Australia: The government in the southeastern Australian state of Victoria has announced a landmark 7.5 per cent levy on revenue collected by short-term rental accommodation providers, which will come into effect from 2025.
The ruling came about as part of a raft of measures announced by Victoria’s Premier, Daniel Andrews, that are expected to raise around $70 million on a yearly basis to fund the construction of social and affordable housing across the state.
As a first widespread levy of its kind in Australia, it will apply to short-term rentals booked on platforms such as Airbnb and Stayz [part of Expedia Group after being acquired in 2013 by Vrbo – formerly HomeAway] and the redevelopment of 44 monolithic public housing towers that were built after the Second World War.
Andrews said that the 44 towers in question, namely the Carlton, Flemington and North Melbourne Victorian-style towers, were “crumbling” and needed to be replaced by 2051 to be suitable for staff and residents. Andrews labelled it “undoubtedly the biggest urban renewal project in our state’s history – and potentially our nation’s history”.
Under the plans to sell and develop “surplus” land across 45 sites in Victoria, at least 9,000 new homes are expected to be made available and around 80 underused or empty office buildings may be converted into long-term residential properties, increasing the amount of social housing by ten per cent in the process.
The measures are further designed to strengthen protections for renters by making rent bidding illegal and forbidding landlords from raising rents for 12 months after asking the previous tenant to leave the property, as well as accelerating approvals processes for major projects that can bypass councils.
The government in Victoria predict that the levy, described as “modest” by Andrews compared to higher lodging and tourism taxes in some destinations around the world, will enable more than 13,000 homes to come to market and 800,000 new homes to be built over the next decade.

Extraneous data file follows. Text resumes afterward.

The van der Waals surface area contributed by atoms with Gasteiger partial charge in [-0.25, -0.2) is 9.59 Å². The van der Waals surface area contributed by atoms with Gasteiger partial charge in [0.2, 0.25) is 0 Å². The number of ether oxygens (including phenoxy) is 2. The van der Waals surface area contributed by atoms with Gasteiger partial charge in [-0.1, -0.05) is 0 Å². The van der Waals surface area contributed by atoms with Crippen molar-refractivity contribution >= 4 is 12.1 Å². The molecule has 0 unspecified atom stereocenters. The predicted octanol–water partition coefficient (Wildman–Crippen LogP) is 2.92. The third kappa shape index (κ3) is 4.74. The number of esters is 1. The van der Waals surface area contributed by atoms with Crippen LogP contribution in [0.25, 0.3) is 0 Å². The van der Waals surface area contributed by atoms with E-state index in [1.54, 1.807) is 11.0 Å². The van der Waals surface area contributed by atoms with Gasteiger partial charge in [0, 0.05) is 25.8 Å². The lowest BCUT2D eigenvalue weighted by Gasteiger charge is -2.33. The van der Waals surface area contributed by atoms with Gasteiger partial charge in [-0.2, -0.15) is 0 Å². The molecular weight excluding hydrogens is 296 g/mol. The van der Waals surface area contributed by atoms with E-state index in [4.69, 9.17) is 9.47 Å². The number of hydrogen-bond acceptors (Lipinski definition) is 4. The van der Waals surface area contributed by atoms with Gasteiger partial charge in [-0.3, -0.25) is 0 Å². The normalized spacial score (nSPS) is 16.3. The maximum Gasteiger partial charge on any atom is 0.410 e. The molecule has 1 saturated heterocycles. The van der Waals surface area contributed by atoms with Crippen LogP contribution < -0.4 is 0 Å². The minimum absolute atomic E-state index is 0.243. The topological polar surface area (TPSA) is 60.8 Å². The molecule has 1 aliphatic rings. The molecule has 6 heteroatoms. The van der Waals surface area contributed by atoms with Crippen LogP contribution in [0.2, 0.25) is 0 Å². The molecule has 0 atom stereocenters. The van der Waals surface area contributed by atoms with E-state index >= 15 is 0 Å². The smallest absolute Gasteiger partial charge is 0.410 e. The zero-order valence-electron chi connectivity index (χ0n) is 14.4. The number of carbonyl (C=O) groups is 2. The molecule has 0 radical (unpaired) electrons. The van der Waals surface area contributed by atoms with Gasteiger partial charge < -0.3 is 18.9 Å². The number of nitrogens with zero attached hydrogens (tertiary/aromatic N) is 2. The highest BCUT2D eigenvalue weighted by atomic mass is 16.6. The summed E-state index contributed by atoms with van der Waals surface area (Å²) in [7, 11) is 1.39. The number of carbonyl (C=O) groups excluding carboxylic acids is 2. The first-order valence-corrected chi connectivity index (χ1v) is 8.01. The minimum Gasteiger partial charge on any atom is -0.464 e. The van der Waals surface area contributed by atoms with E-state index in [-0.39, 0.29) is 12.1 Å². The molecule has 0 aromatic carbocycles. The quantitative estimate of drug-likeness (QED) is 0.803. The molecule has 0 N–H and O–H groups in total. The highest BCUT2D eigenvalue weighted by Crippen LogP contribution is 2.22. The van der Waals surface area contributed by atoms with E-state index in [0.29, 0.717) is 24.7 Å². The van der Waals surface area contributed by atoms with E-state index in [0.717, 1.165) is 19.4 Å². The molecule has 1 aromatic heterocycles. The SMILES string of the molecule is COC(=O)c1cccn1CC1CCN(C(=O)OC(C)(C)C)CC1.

Planning Minister Sonya Kilkenny also announced that five developments have been approved that will contribute a significant number of new homes to the housing market in Victoria.
Any other local council charges currently being applied to short-term rentals in Victoria will be taken away once the levy comes into effect as expected in two years’ time.
Susan Wheeldon, country manager of Airbnb in Australia and New Zealand, said that while the company supported fair tourism taxes globally, the levy would “create an uneven playing field” with large corporate hotel chains and “slug travellers’ hip pockets when they can least afford it”. Wheeldon said that short-term rentals in Victoria make up less than one per cent of total housing stock, although she acknowledged that solutions are required to build more affordable and public housing.
Eacham Curry, senior director, government & corporate affairs at Stayz, said prior to Wednesday’s announcement: “Imposing a consumer-facing levy on short-term stays that could be as high as 7.5 per cent does not represent the best or most equitable way to address concerns around the impact of short-term accommodation and nor should the short-term accommodation sector be painted as the cause of or solution to the housing crisis Victoria is facing.
“Based on research conducted by ACIL Allen in 2019 on the Economic Contribution of short-term rental accommodation in Australia, an ill-conceived levy of the kind being suggested by the Victorian Government, puts at risk more than $1.5 billion in economic benefits to the States and over 9,500 FTEs,” added Curry.
Keiran Craig-Jones, executive director of the Short Term Accommodation Association Australia [STAAA], joined ShortTermRentalz’ round table webinar on advocacy in the short-term rental industry this week – watch the recording here now.